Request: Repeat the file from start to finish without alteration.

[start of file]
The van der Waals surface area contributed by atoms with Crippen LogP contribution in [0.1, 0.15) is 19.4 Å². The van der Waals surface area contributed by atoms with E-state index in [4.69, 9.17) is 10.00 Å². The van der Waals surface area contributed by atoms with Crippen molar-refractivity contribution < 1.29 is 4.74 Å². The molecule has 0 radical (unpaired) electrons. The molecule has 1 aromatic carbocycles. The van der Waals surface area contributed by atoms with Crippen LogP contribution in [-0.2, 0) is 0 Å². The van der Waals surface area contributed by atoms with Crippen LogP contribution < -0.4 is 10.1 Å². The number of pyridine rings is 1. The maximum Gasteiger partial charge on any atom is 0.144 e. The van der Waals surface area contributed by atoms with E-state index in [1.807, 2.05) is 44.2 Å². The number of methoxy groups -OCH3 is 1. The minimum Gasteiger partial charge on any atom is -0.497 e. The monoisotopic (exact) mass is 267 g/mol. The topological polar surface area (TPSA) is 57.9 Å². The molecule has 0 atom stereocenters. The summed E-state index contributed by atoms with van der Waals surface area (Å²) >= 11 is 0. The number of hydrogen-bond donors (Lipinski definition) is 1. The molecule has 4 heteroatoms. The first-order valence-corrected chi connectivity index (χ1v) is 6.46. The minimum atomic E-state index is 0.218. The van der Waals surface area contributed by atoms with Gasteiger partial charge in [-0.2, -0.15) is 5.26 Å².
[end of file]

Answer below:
The van der Waals surface area contributed by atoms with Crippen LogP contribution in [0.1, 0.15) is 19.4 Å². The van der Waals surface area contributed by atoms with E-state index in [4.69, 9.17) is 10.00 Å². The van der Waals surface area contributed by atoms with Crippen molar-refractivity contribution < 1.29 is 4.74 Å². The molecule has 0 radical (unpaired) electrons. The molecule has 1 aromatic carbocycles. The van der Waals surface area contributed by atoms with Crippen LogP contribution in [-0.2, 0) is 0 Å². The van der Waals surface area contributed by atoms with Crippen LogP contribution < -0.4 is 10.1 Å². The number of pyridine rings is 1. The maximum Gasteiger partial charge on any atom is 0.144 e. The van der Waals surface area contributed by atoms with E-state index in [1.807, 2.05) is 44.2 Å². The number of methoxy groups -OCH3 is 1. The minimum Gasteiger partial charge on any atom is -0.497 e. The monoisotopic (exact) mass is 267 g/mol. The topological polar surface area (TPSA) is 57.9 Å². The molecule has 0 atom stereocenters. The summed E-state index contributed by atoms with van der Waals surface area (Å²) >= 11 is 0. The number of hydrogen-bond donors (Lipinski definition) is 1. The molecule has 4 heteroatoms. The first-order valence-corrected chi connectivity index (χ1v) is 6.46. The minimum atomic E-state index is 0.218. The van der Waals surface area contributed by atoms with Gasteiger partial charge in [-0.2, -0.15) is 5.26 Å².